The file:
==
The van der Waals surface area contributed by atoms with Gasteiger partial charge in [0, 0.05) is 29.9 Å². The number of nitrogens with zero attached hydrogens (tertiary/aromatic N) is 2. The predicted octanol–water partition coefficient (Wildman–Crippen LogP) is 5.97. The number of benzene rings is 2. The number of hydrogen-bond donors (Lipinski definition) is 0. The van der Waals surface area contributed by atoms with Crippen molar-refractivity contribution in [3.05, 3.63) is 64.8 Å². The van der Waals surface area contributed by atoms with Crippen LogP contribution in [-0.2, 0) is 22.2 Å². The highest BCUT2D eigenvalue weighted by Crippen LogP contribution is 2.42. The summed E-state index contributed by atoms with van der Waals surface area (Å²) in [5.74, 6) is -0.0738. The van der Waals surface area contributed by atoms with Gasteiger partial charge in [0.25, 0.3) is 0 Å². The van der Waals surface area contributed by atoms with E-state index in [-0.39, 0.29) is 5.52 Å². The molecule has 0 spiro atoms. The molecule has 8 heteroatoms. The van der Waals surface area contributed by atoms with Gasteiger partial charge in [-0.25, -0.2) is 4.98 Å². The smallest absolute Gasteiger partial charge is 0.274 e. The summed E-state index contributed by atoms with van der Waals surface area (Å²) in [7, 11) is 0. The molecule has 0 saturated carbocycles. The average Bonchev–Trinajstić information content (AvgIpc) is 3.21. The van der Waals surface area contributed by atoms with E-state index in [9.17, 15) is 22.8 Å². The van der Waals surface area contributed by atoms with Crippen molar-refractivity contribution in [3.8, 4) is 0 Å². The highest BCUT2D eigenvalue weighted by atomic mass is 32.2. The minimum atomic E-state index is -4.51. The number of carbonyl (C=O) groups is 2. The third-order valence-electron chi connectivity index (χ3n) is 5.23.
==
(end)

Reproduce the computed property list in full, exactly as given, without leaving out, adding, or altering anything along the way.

The van der Waals surface area contributed by atoms with Gasteiger partial charge in [0, 0.05) is 29.9 Å². The number of nitrogens with zero attached hydrogens (tertiary/aromatic N) is 2. The predicted octanol–water partition coefficient (Wildman–Crippen LogP) is 5.97. The number of benzene rings is 2. The number of hydrogen-bond donors (Lipinski definition) is 0. The van der Waals surface area contributed by atoms with Crippen molar-refractivity contribution in [3.05, 3.63) is 64.8 Å². The van der Waals surface area contributed by atoms with Crippen LogP contribution in [-0.2, 0) is 22.2 Å². The highest BCUT2D eigenvalue weighted by Crippen LogP contribution is 2.42. The summed E-state index contributed by atoms with van der Waals surface area (Å²) in [5.74, 6) is -0.0738. The van der Waals surface area contributed by atoms with Gasteiger partial charge in [0.25, 0.3) is 0 Å². The van der Waals surface area contributed by atoms with E-state index in [-0.39, 0.29) is 5.52 Å². The molecule has 0 spiro atoms. The molecule has 8 heteroatoms. The van der Waals surface area contributed by atoms with Gasteiger partial charge in [-0.25, -0.2) is 4.98 Å². The smallest absolute Gasteiger partial charge is 0.274 e. The summed E-state index contributed by atoms with van der Waals surface area (Å²) in [7, 11) is 0. The molecule has 0 saturated carbocycles. The average Bonchev–Trinajstić information content (AvgIpc) is 3.21. The van der Waals surface area contributed by atoms with E-state index in [9.17, 15) is 22.8 Å². The van der Waals surface area contributed by atoms with Crippen molar-refractivity contribution in [3.8, 4) is 0 Å². The highest BCUT2D eigenvalue weighted by atomic mass is 32.2. The minimum atomic E-state index is -4.51. The number of carbonyl (C=O) groups is 2. The third-order valence-electron chi connectivity index (χ3n) is 5.23.